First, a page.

Warming waters in the Arctic may bring devastating consequences such as: dangerous rise of sea levels, loss of habitats of many animals, alarming climate change, etc. But it may also open the path for new advantages the land can offer. Its territorial waters, transit routes and especially, its natural resources have awaken tensions between two longtime rivals: the US and Russia.
Power over the Arctic
US President Barack Obama will travel to Alaska on Monday. This will make him the first US President to visit the Arctic Circle while still in office. His goal is to observe the true effects climate change has caused in the region.
There has been a significant vessel presence from many nations in the Chukchi Sea, which is a marginal sea from the Arctic Ocean, but most notably from Russia. The Russian government recently declared its intentions to claim large portions of the Arctic Ocean, alleging that the continental shelf extending into the sea is also part of Russian territory under the Law of the Sea convention. The US has yet to ratify the measure to allow Russia to make these claims. However, Russia has stated that it is willing to take as much advantage of the potential new resources as possible.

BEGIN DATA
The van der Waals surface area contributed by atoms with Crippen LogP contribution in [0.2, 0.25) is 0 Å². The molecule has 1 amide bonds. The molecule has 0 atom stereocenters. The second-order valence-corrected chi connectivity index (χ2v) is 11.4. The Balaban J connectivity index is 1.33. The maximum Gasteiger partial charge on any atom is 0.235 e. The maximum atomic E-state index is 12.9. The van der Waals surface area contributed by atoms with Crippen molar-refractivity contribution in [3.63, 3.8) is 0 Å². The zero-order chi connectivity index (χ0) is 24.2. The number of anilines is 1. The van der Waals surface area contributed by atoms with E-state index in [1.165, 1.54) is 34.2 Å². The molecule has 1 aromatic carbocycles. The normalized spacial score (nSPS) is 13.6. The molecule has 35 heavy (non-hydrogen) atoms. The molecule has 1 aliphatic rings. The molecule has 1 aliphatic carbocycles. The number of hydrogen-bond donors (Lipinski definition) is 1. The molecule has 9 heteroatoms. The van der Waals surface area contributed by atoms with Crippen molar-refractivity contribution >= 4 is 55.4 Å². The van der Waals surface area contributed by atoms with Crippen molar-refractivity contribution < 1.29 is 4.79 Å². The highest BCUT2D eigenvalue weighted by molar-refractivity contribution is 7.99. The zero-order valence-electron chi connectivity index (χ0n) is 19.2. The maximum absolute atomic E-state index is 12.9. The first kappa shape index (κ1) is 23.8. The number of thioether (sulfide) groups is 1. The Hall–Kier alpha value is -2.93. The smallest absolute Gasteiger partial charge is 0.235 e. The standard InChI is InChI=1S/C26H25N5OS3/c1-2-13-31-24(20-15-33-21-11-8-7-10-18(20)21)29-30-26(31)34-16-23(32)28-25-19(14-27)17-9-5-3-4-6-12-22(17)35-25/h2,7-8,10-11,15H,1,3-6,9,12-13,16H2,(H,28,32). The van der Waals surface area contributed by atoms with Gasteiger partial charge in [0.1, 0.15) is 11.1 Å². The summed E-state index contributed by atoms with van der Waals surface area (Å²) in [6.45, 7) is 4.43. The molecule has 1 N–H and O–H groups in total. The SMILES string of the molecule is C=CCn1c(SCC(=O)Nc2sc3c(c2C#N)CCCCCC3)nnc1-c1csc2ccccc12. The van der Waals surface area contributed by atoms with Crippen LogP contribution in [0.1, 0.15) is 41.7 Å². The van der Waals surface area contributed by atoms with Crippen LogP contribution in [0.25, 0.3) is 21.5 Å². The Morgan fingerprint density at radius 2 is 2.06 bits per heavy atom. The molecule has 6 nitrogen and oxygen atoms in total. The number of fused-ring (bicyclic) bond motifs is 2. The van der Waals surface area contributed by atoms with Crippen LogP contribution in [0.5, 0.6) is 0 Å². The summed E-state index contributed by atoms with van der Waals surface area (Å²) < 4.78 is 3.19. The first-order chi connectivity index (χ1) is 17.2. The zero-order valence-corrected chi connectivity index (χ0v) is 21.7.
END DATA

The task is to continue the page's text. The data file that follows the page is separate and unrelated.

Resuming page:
Will tensions prevail?
The Arctic Circle is very valuable, and both nations know it. It contains great reserves of untapped oil, gas and fish. Even new developments may take place as glaciers continue to recede. Reportedly, Russia is already set to build 10 new search-and-rescue stations at ports at the Arctic shoreline. For this, there has been an increased military presence in the region, even dropping 50 paratroopers onto the North Pole.
As for the US, President Obama’s mission is not to travel to Alaska to talk with Russia, but there is definitely a tense atmosphere in the Arctic, not only between the US and Russia, but Canada as well. However, there is a strict level of diplomacy being applied between the nations in the region to preserve the relationship between them and to take an objective agreement to the opportunities the land may offer.
“We have been for some time clamoring about our nation’s lack of capacity to sustain any meaningful presence in the Arctic.”, said US Coast Guard commandant Adm. Paul F. Zukunft.
Source: Business Standard